Three and a half years into our revised mission to restore the Cape’s waters and rescue our blue economy, we are ready to begin the healing process. Right now, that effort involves removing nutrients and contaminants from wastewater, which enters the groundwater predominantly through our septic systems.
The principal problem we are facing is nitrogen overload. This starts with all of us – every time we flush, our urine goes through a chemical process, changing from ammonia to nitrogen as it travels with our groundwater into our lakes, streams, and estuaries. This nitrogen, coming from every septic system, is just too much, causing an overload. And as we are sure you have heard before, nutrient overload is the enemy of all water, causing cyanobacteria to bloom and making the water dangerous for human (and animal) use.
The healing process will take time and things are likely to get worse before they get better. As part of our plans to address this excess nitrogen issue, we began two groundbreaking projects this summer that will remove nitrogen both at its source (septic systems) and in the surface water of a local cranberry bog. You can read more about these initiatives on pages 4 and 5. These are small but important steps on a long journey to preventing further contamination and to restoring the quality of our water.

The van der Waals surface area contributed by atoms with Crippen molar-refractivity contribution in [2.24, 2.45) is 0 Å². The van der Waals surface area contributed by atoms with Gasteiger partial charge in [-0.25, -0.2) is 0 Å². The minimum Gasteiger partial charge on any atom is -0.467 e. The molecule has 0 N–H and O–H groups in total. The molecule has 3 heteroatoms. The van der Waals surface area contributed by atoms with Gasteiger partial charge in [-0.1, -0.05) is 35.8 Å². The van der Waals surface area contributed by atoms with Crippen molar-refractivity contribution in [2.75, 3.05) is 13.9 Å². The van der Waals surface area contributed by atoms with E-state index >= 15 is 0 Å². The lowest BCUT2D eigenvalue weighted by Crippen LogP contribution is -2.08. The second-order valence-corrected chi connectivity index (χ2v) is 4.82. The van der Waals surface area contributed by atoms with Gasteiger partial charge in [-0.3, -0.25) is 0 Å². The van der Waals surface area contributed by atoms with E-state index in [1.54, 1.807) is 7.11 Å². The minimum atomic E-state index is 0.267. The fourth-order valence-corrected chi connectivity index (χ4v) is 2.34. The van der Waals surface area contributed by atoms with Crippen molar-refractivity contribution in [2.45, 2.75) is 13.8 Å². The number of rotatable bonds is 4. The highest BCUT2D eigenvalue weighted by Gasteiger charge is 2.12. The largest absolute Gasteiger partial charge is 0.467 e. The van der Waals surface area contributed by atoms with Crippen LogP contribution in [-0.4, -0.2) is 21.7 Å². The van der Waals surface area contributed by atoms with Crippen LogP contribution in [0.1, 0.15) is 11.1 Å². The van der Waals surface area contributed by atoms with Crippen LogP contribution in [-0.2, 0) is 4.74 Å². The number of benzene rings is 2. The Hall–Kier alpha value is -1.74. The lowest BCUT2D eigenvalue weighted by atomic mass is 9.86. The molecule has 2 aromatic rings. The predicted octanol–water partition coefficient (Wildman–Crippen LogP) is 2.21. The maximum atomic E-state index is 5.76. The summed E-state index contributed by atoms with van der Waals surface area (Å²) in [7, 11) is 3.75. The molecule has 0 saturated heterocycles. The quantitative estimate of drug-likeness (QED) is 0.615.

Shubael Pond, the primary site for our work using alternative septic system technology, is already closed for swimming due to cyanobacteria. And once again, the Three Bays estuary is experiencing shockingly low levels of dissolved oxygen, algal blooms, and sea sponge die-offs. As a reminder, the Marstons Mills River delivers nearly 9,000 kg of nitrogen annually, into the North, West and Cotuit bays – and that is just into those areas. Sadly, other bays, like neighboring Popponesset Bay that lies between Barnstable and Mashpee, are even worse off.
Embracing the new, more virtual world we now live in, we have started to build a video library to feature the positive steps we are taking to solve these problems with your support. Other topics feature BCWC’s additional work in the cranberry bogs, along with our water sampling and education work throughout Barnstable.
There will be no vaccine to cure the water conditions on Cape Cod. Instead, we must continue to work together to take incremental steps toward a healthy aquatic ecosystem. I am pleased to be able to say that we are now taking our first steps to remove nitrogen from our waters!